Wednesday, 3 September 2008

How to present a Story Synopsis

Tell Me a Story

A synopsis is important
A synopsis could be the most important thing you ever write. Get it wrong and your book might never see the light of day. Make it stand out, make it interesting, and you might well be on the way to becoming a published writer.

A story synopsis can take on many shapes; it has no definite arrangement, but like the manuscript, should be double line-spaced and clearly printed.
The chief component of the synopsis, and sometimes the only element, is a short narrative of the story, and SHOULD:-
  • Always be written in present tense.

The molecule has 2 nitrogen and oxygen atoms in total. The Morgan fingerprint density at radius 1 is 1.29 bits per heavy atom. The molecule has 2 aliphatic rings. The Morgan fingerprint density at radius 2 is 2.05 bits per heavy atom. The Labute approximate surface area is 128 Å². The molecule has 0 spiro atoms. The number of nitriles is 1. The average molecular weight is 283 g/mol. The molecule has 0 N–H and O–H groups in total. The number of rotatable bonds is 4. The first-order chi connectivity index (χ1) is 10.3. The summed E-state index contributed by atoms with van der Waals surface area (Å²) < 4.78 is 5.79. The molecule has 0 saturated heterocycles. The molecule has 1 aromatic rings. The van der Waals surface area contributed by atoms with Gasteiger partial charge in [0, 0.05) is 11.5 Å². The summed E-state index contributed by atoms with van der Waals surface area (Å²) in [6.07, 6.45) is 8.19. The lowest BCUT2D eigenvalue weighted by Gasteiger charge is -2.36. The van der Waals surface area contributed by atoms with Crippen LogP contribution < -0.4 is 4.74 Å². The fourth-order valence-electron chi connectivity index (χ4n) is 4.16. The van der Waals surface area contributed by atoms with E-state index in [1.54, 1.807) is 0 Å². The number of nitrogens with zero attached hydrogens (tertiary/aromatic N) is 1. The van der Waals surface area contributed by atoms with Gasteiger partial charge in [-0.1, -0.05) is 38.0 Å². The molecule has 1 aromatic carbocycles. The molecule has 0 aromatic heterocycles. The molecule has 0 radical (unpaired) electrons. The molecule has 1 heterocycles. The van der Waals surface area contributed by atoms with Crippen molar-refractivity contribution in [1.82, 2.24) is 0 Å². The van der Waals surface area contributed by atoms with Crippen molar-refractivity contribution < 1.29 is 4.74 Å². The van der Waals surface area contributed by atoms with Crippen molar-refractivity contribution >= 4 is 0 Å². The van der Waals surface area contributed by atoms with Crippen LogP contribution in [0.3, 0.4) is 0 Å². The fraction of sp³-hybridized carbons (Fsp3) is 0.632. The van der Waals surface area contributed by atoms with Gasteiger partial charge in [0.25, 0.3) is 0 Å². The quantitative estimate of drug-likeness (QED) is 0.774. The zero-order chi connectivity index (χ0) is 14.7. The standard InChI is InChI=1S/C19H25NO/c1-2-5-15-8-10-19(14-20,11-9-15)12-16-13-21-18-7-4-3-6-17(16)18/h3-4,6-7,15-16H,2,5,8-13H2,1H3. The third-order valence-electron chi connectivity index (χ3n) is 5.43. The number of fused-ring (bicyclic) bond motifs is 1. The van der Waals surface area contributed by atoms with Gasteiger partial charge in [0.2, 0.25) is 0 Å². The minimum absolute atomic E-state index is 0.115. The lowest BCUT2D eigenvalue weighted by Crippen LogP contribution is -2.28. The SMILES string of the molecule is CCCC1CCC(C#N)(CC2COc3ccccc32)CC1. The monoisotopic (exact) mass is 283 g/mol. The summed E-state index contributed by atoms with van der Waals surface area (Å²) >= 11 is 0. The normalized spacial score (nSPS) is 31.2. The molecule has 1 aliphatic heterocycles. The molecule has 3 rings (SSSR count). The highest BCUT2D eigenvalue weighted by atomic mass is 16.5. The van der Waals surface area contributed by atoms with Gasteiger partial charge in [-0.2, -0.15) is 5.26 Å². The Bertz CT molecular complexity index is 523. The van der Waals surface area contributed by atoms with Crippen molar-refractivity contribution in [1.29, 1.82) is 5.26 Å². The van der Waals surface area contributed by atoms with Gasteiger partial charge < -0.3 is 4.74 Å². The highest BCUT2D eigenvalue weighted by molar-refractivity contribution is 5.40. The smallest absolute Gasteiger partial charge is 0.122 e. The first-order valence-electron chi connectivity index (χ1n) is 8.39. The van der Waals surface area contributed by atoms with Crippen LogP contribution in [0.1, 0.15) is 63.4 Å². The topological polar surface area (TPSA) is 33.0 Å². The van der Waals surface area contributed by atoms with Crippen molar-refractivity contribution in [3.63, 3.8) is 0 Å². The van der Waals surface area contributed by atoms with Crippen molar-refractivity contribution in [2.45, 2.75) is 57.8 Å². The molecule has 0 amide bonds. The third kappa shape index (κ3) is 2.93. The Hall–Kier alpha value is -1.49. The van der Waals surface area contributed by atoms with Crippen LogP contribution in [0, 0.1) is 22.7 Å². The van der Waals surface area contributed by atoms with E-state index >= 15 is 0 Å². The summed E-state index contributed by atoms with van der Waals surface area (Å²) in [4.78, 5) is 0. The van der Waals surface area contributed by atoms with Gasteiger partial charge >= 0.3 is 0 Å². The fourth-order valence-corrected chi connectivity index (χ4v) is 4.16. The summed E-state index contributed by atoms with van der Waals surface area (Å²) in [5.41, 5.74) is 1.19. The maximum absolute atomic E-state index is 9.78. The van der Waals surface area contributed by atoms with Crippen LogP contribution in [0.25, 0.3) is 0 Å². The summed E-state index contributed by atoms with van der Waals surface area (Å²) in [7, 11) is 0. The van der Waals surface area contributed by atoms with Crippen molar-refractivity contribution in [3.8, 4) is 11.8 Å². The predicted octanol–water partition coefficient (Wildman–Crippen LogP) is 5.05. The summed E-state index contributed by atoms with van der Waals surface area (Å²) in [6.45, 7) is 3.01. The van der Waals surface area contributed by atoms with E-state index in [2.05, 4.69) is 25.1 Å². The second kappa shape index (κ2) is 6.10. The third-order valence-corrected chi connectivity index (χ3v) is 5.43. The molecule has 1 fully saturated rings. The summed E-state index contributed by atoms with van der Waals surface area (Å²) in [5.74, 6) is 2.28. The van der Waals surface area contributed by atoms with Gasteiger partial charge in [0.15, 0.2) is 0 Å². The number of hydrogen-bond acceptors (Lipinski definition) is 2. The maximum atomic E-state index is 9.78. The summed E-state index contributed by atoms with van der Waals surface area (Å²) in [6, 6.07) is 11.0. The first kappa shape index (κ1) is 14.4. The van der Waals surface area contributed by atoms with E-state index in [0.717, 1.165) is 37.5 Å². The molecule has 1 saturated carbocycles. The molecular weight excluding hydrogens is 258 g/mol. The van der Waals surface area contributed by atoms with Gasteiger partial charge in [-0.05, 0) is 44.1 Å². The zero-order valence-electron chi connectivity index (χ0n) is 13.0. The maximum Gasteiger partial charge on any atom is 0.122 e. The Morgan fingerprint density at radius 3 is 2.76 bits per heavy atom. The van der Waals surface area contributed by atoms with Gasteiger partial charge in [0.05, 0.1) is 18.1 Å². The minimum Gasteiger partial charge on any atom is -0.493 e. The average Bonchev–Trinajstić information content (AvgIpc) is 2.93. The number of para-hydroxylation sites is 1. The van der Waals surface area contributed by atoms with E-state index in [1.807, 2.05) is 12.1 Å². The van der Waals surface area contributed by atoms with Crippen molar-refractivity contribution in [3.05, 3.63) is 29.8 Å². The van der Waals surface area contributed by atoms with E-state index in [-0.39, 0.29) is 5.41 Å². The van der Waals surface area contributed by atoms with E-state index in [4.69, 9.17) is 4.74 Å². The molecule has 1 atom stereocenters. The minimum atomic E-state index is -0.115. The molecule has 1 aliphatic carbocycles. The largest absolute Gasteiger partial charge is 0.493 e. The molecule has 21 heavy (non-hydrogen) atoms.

• Name and describe all major protagonists.
  • Sum up key events in the novel.
  • Specify the book’s point of view:
  • Contain virtually no dialogue:

A background piece might occasionally lead the synopsis itself, but only if the story's framework necessitates explanation, (where the plot may hinge on unfamiliar story elements such as in sci-fi or fantasy).
Try to keep the synopsis to just a couple of pages. After all, you're trying to entice the editor by presenting a brief sample. The last thing you want, is to bore your tired and weary editor into slinging the synopsis into the bin.

A Love Story

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